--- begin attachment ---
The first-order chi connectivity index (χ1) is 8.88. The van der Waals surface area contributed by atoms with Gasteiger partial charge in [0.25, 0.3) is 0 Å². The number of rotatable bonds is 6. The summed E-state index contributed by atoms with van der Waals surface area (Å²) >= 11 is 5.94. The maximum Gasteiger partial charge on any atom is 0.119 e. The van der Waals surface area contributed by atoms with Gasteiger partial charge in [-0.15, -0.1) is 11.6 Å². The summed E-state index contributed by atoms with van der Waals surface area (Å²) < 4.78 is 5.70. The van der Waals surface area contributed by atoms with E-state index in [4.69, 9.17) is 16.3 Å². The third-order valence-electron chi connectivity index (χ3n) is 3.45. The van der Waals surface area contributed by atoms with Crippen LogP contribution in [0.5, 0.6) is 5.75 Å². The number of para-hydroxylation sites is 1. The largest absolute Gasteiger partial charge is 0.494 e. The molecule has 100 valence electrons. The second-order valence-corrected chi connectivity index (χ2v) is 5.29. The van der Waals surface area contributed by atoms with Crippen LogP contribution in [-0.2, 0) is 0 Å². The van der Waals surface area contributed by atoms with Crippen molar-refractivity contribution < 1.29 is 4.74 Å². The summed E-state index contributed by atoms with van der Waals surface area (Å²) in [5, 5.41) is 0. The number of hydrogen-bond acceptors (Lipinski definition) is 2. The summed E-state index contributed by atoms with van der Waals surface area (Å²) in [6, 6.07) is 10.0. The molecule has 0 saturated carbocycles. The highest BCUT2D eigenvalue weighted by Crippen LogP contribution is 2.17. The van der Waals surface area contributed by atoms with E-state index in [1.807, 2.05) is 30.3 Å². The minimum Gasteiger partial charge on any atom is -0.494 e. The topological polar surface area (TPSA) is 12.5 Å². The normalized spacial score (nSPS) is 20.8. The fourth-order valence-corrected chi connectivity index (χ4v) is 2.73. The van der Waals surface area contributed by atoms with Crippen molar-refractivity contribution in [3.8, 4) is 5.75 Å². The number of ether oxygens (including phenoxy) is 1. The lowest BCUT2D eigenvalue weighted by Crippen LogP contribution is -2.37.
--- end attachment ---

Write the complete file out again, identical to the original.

The first-order chi connectivity index (χ1) is 8.88. The van der Waals surface area contributed by atoms with Gasteiger partial charge in [0.25, 0.3) is 0 Å². The number of rotatable bonds is 6. The summed E-state index contributed by atoms with van der Waals surface area (Å²) >= 11 is 5.94. The maximum Gasteiger partial charge on any atom is 0.119 e. The van der Waals surface area contributed by atoms with Gasteiger partial charge in [-0.15, -0.1) is 11.6 Å². The summed E-state index contributed by atoms with van der Waals surface area (Å²) < 4.78 is 5.70. The van der Waals surface area contributed by atoms with E-state index in [4.69, 9.17) is 16.3 Å². The third-order valence-electron chi connectivity index (χ3n) is 3.45. The van der Waals surface area contributed by atoms with Crippen LogP contribution in [0.5, 0.6) is 5.75 Å². The number of para-hydroxylation sites is 1. The largest absolute Gasteiger partial charge is 0.494 e. The molecule has 100 valence electrons. The second-order valence-corrected chi connectivity index (χ2v) is 5.29. The van der Waals surface area contributed by atoms with Crippen LogP contribution in [-0.2, 0) is 0 Å². The van der Waals surface area contributed by atoms with Crippen molar-refractivity contribution < 1.29 is 4.74 Å². The summed E-state index contributed by atoms with van der Waals surface area (Å²) in [5, 5.41) is 0. The number of hydrogen-bond acceptors (Lipinski definition) is 2. The summed E-state index contributed by atoms with van der Waals surface area (Å²) in [6, 6.07) is 10.0. The molecule has 0 saturated carbocycles. The highest BCUT2D eigenvalue weighted by Crippen LogP contribution is 2.17. The van der Waals surface area contributed by atoms with E-state index in [1.807, 2.05) is 30.3 Å². The minimum Gasteiger partial charge on any atom is -0.494 e. The topological polar surface area (TPSA) is 12.5 Å². The normalized spacial score (nSPS) is 20.8. The fourth-order valence-corrected chi connectivity index (χ4v) is 2.73. The van der Waals surface area contributed by atoms with Crippen molar-refractivity contribution in [3.8, 4) is 5.75 Å². The number of ether oxygens (including phenoxy) is 1. The lowest BCUT2D eigenvalue weighted by Crippen LogP contribution is -2.37.